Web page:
Hadrian’s Wall inscriptions (Newcastle)

Introduction

The inscriptions come from six locations, two of them being excavations within the area of the fort, three reused as spolia prior to deposition, and one apparently in situ from the site of the Roman bridge.

Inventory

RIB 1316: I(ovi) O(ptimo) M(aximo) / pro salu/te et victor/ia Augusti (‘For Jupiter Best and Greatest, for the health and victory of the Emperor’). Altar found in 1932 in extending the old county council offices. Source: RIB II p.435

RIB 1317: [I(ovi] O(ptimo) M(aximo) et / [Nu]mini [… / … / D]is Hospital(ibus) / …] S{…]AE / [… (‘For Jupiter Best and Greatest and for the Deity [of the Emperor…] and to the gods of hospitality…’). Altar found 1929 in the fort. Source: RIB II p.435

RIB 1318

RIB 1318

RIB 1318: Dea(bus) / Matribus Tramarinis / Patri(i)s Aurelius Iuvenalis / s(acrum) (‘For the mother goddesses of his native land across the sea, Aurelius Iuvenalis offered this’). Dedication found 1858 in Mitchell’s printers, cathedral churchyard. Source: RIB II p.436

RIB 1319

RIB 1319

RIB 1319: Neptuno le(gio) / VI Vi(ctrix) / P(ia) F(idelis) (‘For Neptune, the Sixth Legion Victrix Pia Fidelis (set this up)’). Altar found 1875 in north channel of Tyne during construction of the Swing Bridge. Source: RIB II p.436

RIB 1320

RIB 1320

RIB 1320: Ociano leg(io) / VI Vi(ctrix) / P(ia) F(idelis) (‘For Ocianus, the Sixth Legion Victrix Pia Fidelis (set this up)’). Altar found 1875 in north channel of Tyne during construction of the Swing Bridge. Source: RIB II pp.436–7

RIB 1321

RIB 1321

RIB 1321: D(e)o / Silvano / G(aius) Val(erius) / [… (‘For the god Silvanus, Gaius Valerius (set this up) …’). Altar found in 1843 in the Whitefriars Tower of the city wall. Source: RIB II p.437

RIB 1322

RIB 1322

RIB 1322: Imp(erator) Antoni/no Aug(usto) Pio p(atri) / pat(riae) vexil(l)atio / leg(ioni) II Aug(ustae) et leg(ioni) / VI Vic(trici) et leg(ioni) / XX V(aleriae) V(ictrici) con(t)r(i)/buti ex Ger(maniis) du/obus sub Iulio Ve/ro leg(ato) Aug(usti) pr(o) pr(aetore) (‘For the Emperor Antoninus Augustus Pius, father of the country, the vexillation contributed from the two Germanies under Iulius Verus, propraetorian legate of the Emperor, for the Second Legion Augusta, Sixth Legion Victrix, and Twentieth Legion Valeria Victrix, (set this up)’). Dedication found 1903 dredging the north channel of the Tyne by the Swing Bridge. Source: RIB II p.437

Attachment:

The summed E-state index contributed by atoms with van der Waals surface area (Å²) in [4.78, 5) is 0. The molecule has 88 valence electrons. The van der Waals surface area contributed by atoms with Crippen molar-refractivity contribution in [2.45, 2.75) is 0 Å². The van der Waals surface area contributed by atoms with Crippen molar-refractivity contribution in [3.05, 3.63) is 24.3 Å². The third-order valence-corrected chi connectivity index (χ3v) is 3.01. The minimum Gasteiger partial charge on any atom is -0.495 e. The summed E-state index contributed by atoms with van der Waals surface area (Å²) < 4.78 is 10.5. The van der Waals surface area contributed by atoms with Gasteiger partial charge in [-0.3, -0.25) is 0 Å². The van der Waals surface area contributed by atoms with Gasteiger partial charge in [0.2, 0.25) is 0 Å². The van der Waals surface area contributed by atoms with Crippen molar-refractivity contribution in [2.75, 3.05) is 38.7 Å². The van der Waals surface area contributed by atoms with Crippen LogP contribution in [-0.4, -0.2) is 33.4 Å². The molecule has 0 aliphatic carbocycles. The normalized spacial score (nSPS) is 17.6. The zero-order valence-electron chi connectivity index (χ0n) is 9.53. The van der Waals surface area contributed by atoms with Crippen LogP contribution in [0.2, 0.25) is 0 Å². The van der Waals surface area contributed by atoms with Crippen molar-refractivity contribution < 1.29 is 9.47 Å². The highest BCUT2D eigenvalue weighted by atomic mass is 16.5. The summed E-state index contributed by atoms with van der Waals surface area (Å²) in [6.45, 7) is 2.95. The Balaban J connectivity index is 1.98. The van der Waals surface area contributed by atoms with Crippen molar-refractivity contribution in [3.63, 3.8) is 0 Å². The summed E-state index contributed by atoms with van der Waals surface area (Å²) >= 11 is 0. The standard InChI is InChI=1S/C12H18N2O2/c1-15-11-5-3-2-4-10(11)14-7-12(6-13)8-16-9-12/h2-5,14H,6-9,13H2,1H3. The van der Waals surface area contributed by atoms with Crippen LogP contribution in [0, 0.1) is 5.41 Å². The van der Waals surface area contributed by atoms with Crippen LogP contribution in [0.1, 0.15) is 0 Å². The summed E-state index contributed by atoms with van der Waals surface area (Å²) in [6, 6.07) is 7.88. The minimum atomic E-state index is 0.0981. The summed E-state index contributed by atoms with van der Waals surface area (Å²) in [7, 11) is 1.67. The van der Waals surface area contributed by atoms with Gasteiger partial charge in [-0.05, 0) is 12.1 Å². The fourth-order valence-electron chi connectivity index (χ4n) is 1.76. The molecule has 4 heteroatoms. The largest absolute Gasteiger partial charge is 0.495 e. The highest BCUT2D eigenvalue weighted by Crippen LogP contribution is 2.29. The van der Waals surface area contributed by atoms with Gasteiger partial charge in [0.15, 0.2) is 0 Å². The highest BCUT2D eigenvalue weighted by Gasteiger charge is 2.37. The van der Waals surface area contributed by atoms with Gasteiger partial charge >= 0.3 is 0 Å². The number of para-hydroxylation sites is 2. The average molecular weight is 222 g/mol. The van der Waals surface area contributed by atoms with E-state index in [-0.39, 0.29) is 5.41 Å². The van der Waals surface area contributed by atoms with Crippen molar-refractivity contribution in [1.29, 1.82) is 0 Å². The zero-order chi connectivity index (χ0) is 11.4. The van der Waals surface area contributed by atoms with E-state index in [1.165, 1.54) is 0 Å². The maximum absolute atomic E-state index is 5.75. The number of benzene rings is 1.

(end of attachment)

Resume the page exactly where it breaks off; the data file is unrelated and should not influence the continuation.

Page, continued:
RIB 3282: Matribus / [B]uc[c]io / [mi]les leg(ionis) / [XX V(aleriae) V(ictricis) / [… (‘For the mother goddesses, Buccio, soldier of the Twentieth Legion Valera Victrix…’). Altar found 1977 in excavations at the Castle. Source: RIB III p.282

RIB 3283: […]/cto ar[a]m / fecit [S]atu/rninus v(oto) s(oluto) / pro [se et suis] (‘…]cto Saturninus made the altar, fulfilling his vow for himself and his kin’). Altar found 1977 in excavations at the Castle. Source: RIB III p.283

RIB 3284: Iulia[e Aug(ustae)] / no[strae matri] / [Aug(usti) nostri M(arci) Au]/reli Anto[nini ac] / cas[tr(orum) ac sen(atus)] / ac pat(riae) [pro pietate] / ac dev[otione] / [curante G(aio) Iul(io) Marco] / leg(ato) Aug(usti) pr(o) [pr(aetore) coh(ors) I Ulpia] / Traiana C[ugernorum] / c(ivium) R(omanorum) [posuit] (‘For our Iulia Augusta, mother of our Emperor Marcus Aurelius Antoninus and of the camps and senate and country, from duty and loyalty, under [Gaius Iulius Marcus], the Emperor’s prpraetorian legate, the First Cohort of Cugerni Ulpia Traiana, Roman citizens, [(set this up)]’). Statue base found in 1979 in excavations in the Castle. Source: RIB III p.284

Analysis

Only one inscription (RIB 3284) relates to the likely garrison of the fort at Newcastle during the early 3rd century AD, the cohors I Ulpia Traiana Cugernorum c. R. (which differs from the unit mentioned in the Notitia Dignitatum, the cohors I Cornoviorum). Of greater interest are the two altars (RIB 1319–20) recording the arrival by sea (dedications to Neptune and Ocean and reliefs of anchors and tridents give the game away) of part (or perhaps all) of legio VI Victrix, possibly around the time of Hadrian’s arrival in the province, and presumably to help build the Wall. These, together with the slab (RIB 1322) recording the arrival of reinforcements for the British legions in the 150s, all come from the Tyne near the likely site of the Roman bridge and suggest dedications fittingly set up over water and the fact that Newcastle (and not South Shields) was being used as a port of disembarkation for troops. Aurelius Iuvenalis’ wistful altar inscription (RIB 1318) may also hint at a sea crossing and it is tempting to see the legionary soldier [B]uc[c]io’s dedication (RIB 3282) in the same light (remembering RIB 1322), but a legionary garrison or detachment on the site at some point cannot be completely ruled out. Why that draft of legionaries should be brought into Newcastle, rather than further north (e.g. Cramond) or south (e.g. York), is anybody’s guess.

Advertisements